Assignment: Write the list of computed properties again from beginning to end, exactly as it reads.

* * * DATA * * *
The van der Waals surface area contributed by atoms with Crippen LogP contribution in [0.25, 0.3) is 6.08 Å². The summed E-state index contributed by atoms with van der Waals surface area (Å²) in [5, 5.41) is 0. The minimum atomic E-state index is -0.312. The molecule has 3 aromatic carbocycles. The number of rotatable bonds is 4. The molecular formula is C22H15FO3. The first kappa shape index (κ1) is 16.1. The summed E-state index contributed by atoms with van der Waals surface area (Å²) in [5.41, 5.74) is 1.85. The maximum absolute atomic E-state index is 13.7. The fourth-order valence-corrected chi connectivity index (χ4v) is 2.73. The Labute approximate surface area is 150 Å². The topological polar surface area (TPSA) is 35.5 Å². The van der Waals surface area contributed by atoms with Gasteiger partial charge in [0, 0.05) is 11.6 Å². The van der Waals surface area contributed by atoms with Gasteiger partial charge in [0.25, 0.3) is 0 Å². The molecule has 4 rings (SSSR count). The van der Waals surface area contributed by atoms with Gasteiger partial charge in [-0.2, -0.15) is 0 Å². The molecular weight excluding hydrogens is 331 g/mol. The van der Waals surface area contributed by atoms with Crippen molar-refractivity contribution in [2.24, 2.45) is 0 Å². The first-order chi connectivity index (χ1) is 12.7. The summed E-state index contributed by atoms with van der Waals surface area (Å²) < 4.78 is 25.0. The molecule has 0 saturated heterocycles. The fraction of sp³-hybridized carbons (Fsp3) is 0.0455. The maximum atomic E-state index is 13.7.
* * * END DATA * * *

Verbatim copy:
The van der Waals surface area contributed by atoms with Crippen LogP contribution in [0.25, 0.3) is 6.08 Å². The summed E-state index contributed by atoms with van der Waals surface area (Å²) in [5, 5.41) is 0. The minimum atomic E-state index is -0.312. The molecule has 3 aromatic carbocycles. The number of rotatable bonds is 4. The molecular formula is C22H15FO3. The first kappa shape index (κ1) is 16.1. The summed E-state index contributed by atoms with van der Waals surface area (Å²) in [5.41, 5.74) is 1.85. The maximum absolute atomic E-state index is 13.7. The fourth-order valence-corrected chi connectivity index (χ4v) is 2.73. The Labute approximate surface area is 150 Å². The topological polar surface area (TPSA) is 35.5 Å². The van der Waals surface area contributed by atoms with Gasteiger partial charge in [0, 0.05) is 11.6 Å². The van der Waals surface area contributed by atoms with Gasteiger partial charge in [0.25, 0.3) is 0 Å². The molecule has 4 rings (SSSR count). The van der Waals surface area contributed by atoms with Gasteiger partial charge in [-0.2, -0.15) is 0 Å². The molecular weight excluding hydrogens is 331 g/mol. The van der Waals surface area contributed by atoms with Crippen molar-refractivity contribution in [2.24, 2.45) is 0 Å². The first-order chi connectivity index (χ1) is 12.7. The summed E-state index contributed by atoms with van der Waals surface area (Å²) < 4.78 is 25.0. The molecule has 0 saturated heterocycles. The fraction of sp³-hybridized carbons (Fsp3) is 0.0455. The maximum atomic E-state index is 13.7.